The government is consulting on draft regulations introducing new investment and disclosure duties for trustees of UK pension schemes.

New duties applicable to all schemes

Trustees will be required to update their statement of investment principles (“SIP”) to set out:

• how they take account of financially material considerations, including (but not limited to) environmental, social and governance considerations; and

• their policies on the stewardship of scheme investments, including on undertaking engagement activities in respect of those investments.

Trustees will also be required to prepare a “statement on members’ views” setting out the extent to which they will take account of the views that, in their opinion, members hold on the matters covered in the SIP.

New duties applicable to “relevant schemes”

A “relevant scheme” is broadly a scheme providing DC benefits other than additional voluntary contributions.

DC default arrangement

SIP As well as updating the scheme’s SIP to set out how they take account of financially material considerations, trustees of a relevant scheme must likewise update the SIP in relation to the scheme’s DC default arrangement. However, the default arrangement SIP does not need to set out the trustees’ policies on the stewardship of investments.

Annual report Trustees of relevant schemes will be required to include an implementation statement in the investment report section of the scheme’s annual report detailing:

• how, and the extent to which, the scheme’s SIP has been followed in the scheme year;

• any review of, and any changes to, the SIP in the scheme year; or

• if no review has taken place, the date of the last review.

The investment report must also include:

• the policies in the scheme’s SIP on financially material considerations and stewardship of scheme investments, including engagement activities; and

• the latest statement on members’ views.


Trustees of relevant schemes will be required to:

• “make publicly available free of charge on a website” their scheme’s SIP, statement on members’ views, and implementation statement; and

• inform members of this via their annual benefit statements.

This builds on the requirement that was introduced in April 2018 for trustees of relevant schemes to make publicly available free of charge on a website certain information on charges and transaction costs and the scheme’s default arrangement contained in the scheme’s annual governance statement for scheme years ending on or after 6 April 2018. The government has since confirmed that, in order to comply with this requirement, the specified information/documents must be made available to the general public as a whole, rather than just to scheme members. As such, the website on which the information is made available must be accessible free of charge and without the use of a user name and/or password.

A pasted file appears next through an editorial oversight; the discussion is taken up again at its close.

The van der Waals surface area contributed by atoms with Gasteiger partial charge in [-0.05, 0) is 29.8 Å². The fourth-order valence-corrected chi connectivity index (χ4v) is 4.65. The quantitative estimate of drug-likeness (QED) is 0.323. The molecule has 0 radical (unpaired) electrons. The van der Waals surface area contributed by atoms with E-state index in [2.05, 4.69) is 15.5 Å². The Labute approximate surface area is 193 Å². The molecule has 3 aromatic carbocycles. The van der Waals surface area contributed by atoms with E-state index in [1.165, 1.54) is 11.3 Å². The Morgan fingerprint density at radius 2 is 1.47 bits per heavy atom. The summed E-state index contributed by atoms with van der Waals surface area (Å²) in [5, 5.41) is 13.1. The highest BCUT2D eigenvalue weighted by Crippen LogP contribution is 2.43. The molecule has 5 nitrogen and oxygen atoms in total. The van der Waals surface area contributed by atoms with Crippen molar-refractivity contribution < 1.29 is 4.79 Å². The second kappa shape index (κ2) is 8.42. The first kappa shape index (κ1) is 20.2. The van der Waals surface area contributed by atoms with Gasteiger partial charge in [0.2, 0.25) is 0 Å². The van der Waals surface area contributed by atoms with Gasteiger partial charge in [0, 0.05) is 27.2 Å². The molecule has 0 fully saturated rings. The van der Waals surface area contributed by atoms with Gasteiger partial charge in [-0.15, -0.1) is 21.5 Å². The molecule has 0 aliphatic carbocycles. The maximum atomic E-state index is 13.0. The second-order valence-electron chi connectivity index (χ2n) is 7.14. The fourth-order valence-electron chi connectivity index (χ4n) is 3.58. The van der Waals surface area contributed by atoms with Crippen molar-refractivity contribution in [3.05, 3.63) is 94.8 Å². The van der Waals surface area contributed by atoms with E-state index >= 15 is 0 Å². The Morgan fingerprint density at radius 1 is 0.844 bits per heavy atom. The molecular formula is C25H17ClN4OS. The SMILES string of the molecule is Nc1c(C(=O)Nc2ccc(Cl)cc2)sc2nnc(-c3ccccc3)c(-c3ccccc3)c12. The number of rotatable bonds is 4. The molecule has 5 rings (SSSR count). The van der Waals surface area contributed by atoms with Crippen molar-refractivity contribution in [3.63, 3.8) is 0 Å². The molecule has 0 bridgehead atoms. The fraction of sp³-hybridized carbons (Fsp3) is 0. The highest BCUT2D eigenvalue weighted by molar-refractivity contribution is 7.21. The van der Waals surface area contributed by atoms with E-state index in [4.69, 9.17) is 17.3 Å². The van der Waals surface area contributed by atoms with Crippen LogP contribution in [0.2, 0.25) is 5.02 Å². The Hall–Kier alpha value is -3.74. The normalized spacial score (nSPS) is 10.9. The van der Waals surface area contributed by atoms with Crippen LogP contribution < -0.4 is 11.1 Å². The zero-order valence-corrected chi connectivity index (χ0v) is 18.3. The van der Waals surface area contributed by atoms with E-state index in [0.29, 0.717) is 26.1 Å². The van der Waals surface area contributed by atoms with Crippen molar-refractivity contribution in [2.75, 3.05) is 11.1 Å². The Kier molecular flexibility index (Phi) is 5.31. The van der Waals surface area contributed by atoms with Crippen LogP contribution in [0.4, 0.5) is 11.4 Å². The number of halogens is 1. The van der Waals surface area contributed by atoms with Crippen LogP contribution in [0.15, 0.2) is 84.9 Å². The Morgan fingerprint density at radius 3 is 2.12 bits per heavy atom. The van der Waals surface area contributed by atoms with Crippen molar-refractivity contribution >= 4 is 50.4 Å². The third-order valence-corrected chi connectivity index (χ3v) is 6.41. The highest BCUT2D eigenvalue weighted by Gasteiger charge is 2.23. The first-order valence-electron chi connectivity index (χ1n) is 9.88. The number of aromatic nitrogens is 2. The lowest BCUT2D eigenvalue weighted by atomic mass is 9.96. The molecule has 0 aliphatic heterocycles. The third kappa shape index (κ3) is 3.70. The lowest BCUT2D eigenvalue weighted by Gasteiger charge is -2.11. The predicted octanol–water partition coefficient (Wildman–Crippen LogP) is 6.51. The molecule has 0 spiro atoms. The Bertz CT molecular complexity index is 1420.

The government is also consulting on changes to its statutory guidance on reporting DC costs and charges to reflect the proposed new disclosure requirements.

Timetable for the changes

The consultation closes on 16 July 2018. The new requirements will come into force on 1 October 2019, except for the requirements in relation to the implementation statement which will come into force on 1 October 2020.

Implications for trustees

While some of the proposals could result in trustees just documenting what they already do (e.g. taking account of financial considerations when investing), trustees may need to consider how they will practically implement stewardship. This may require a review of investment documentation to assess how voting rights are exercised, and to what extent the trustees are able to influence investee entities.

In addition, the proposed new requirement to prepare a statement on members’ views raises the question of how trustees should go about determining what their members’ views are. The consultation does not indicate how trustees should do this, but does confirm that trustees will not be obliged to act on members’ views.

These proposals are of course just at consultation stage, but it may be worthwhile for trustees to consider how they might comply with the proposals should they be implemented.